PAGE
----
The role and design guidelines of PCB ground plane.
In the intricate world of Printed Circuit Boards (PCBs), the ground plane plays a vital role in ensuring the reliable and efficient operation of electronic devices. As a leading PCB manufacturer, JHDPCB understands the significance of the ground plane and its impact on the overall performance of circuits. In this article, we delve into the essential aspects of the PCB ground plane, demystifying its purpose and benefits.
Understanding the ground plane is crucial for designers and engineers to create high-performance PCBs. Our comprehensive guide will explore the importance of proper ground plane design, its impact on signal integrity, and techniques for optimizing its functionality. Trust JHDPCB’s expertise in PCB manufacturing as we provide valuable insights into the world of ground planes, helping you design and implement PCBs that meet the highest standards of quality and performance.
What is a PCB ground plane?
A ground plane PCB refers to a crucial element in the construction of a printed circuit board. It is essentially a dedicated metal layer, often composed of copper foil, that is strategically placed within the board’s stack-up. By connecting directly to the circuit’s ground, which is typically linked to the power supply’s negative terminal, the ground plane serves multiple important purposes.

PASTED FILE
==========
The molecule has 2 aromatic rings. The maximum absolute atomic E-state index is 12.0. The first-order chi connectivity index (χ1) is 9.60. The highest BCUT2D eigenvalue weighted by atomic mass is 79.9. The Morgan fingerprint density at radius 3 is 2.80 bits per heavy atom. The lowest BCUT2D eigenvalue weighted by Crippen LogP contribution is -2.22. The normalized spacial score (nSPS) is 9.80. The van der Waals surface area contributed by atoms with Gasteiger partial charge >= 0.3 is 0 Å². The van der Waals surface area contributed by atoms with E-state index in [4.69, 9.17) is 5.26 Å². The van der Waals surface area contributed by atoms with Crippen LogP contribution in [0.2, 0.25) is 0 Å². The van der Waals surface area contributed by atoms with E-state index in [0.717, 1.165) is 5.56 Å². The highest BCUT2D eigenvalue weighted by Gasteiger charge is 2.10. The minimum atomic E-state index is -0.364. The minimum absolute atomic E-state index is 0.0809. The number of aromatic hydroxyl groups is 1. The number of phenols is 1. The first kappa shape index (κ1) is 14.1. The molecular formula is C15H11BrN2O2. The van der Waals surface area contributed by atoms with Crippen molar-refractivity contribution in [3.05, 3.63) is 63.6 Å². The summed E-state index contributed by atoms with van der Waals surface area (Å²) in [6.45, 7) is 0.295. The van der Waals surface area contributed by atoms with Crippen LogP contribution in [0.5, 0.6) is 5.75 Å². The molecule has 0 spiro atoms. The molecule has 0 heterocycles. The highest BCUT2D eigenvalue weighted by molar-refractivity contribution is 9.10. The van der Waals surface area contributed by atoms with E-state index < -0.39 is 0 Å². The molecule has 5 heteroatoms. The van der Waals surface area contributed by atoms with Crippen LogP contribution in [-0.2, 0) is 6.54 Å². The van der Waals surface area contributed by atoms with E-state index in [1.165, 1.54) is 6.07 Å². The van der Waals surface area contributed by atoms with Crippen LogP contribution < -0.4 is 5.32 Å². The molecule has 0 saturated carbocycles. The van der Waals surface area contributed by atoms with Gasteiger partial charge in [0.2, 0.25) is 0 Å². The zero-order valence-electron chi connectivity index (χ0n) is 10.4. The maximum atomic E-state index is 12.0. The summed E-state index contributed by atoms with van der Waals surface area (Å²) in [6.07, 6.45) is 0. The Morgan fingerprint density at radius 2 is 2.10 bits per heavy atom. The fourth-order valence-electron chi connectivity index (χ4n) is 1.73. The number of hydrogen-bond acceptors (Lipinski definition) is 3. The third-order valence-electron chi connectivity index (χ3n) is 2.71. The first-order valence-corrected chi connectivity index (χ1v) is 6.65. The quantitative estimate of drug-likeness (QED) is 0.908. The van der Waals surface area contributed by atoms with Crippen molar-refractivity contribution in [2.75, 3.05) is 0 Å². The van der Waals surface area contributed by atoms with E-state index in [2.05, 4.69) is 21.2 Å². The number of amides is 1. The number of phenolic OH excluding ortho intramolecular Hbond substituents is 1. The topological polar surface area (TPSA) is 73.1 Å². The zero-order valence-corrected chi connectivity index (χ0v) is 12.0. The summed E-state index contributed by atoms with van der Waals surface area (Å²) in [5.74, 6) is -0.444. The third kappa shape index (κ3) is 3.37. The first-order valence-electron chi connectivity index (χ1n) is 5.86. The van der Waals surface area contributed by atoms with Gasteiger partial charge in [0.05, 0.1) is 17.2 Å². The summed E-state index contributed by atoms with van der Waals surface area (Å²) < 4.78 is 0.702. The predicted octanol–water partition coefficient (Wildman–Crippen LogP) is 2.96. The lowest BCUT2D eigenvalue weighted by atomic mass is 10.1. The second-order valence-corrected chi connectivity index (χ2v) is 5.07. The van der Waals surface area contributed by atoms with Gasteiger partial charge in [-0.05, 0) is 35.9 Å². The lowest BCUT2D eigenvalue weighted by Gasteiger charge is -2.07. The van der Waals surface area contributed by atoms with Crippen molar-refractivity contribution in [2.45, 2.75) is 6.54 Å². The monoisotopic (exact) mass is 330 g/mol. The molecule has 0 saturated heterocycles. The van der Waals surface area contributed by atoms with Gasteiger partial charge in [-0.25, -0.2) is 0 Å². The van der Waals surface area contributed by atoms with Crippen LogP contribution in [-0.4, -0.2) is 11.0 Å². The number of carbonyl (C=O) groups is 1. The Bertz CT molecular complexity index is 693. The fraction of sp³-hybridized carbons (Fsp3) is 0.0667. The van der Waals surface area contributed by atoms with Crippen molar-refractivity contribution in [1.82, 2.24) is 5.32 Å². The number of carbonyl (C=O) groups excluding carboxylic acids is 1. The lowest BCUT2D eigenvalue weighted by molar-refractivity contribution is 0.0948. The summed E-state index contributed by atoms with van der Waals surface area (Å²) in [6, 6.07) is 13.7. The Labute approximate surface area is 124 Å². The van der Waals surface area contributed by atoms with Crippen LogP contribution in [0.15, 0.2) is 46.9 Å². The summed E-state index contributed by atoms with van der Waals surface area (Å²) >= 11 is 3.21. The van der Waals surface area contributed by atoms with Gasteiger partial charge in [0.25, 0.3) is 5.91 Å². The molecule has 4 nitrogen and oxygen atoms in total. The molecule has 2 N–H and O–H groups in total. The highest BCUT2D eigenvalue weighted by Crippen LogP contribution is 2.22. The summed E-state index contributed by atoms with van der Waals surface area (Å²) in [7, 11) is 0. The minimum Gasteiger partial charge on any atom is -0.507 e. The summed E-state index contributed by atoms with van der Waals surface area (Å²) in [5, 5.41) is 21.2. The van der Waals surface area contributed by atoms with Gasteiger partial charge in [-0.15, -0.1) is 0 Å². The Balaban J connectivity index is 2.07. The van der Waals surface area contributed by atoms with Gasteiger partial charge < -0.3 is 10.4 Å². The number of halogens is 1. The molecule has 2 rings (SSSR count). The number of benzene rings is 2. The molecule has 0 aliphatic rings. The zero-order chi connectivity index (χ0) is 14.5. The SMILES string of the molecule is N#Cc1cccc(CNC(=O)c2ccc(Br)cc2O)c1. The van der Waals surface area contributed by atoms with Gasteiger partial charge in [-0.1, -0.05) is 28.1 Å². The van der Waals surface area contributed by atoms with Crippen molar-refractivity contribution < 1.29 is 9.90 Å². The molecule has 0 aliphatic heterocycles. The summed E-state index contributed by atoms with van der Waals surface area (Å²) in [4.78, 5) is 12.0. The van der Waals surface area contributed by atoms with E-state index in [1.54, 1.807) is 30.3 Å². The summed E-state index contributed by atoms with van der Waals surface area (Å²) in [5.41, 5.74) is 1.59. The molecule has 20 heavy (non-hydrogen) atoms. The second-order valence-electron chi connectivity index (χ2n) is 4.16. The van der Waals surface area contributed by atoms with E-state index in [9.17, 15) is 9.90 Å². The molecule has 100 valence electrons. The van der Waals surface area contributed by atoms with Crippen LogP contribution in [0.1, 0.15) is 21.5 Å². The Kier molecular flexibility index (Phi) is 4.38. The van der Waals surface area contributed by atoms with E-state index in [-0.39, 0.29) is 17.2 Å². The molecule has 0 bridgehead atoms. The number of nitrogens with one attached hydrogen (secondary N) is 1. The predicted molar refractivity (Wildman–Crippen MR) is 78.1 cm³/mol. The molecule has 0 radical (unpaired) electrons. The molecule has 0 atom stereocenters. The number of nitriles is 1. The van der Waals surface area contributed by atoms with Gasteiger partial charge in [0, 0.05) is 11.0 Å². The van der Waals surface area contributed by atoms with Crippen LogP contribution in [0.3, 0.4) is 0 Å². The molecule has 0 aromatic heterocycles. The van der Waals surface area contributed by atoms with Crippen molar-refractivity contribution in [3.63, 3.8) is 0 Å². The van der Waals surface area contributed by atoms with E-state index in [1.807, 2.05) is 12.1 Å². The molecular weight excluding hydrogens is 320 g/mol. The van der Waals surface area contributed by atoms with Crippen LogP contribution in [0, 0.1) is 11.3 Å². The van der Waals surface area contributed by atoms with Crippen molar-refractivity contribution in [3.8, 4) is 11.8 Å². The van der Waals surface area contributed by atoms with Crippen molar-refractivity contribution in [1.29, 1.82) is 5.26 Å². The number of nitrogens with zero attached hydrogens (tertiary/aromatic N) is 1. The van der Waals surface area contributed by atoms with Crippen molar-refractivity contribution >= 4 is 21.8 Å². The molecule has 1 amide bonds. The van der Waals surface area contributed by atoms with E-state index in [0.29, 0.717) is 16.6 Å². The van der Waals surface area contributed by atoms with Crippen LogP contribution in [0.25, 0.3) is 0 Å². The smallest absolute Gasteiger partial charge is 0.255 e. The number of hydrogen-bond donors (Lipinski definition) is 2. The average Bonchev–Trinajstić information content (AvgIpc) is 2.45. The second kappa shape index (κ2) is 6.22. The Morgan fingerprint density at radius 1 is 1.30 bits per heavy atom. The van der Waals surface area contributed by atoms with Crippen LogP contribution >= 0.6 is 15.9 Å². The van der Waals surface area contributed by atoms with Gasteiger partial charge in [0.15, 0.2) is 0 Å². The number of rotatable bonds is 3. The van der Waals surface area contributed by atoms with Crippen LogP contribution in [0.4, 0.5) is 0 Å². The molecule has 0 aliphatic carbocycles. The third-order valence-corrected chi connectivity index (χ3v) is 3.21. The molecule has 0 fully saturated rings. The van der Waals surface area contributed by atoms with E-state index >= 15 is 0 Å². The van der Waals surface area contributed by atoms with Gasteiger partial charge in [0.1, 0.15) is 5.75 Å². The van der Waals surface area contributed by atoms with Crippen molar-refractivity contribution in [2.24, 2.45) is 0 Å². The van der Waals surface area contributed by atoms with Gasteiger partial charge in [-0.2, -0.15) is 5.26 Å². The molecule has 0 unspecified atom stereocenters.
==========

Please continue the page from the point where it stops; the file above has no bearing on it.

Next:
First and foremost, the groundplane acts as a return path for the majority of components and electrical currents in the circuit. It provides a low-impedance pathway for the flow of current, enabling efficient and reliable operation of the electronic devices. This helps to minimize voltage fluctuations and ensures that signals propagate smoothly throughout the PCB.
Beyond its role as a conductive pathway, the ground plane also serves as a shield, effectively mitigating various types of undesirable electrical noise and interference. By surrounding the circuitry with a contiguous conductive surface, it helps to suppress and divert unwanted electromagnetic radiation that may arise from both internal and external sources. This shielding effect significantly reduces the likelihood of signal cross-talk and minimizes the potential for electromagnetic interference (EMI) between different components on the PCB.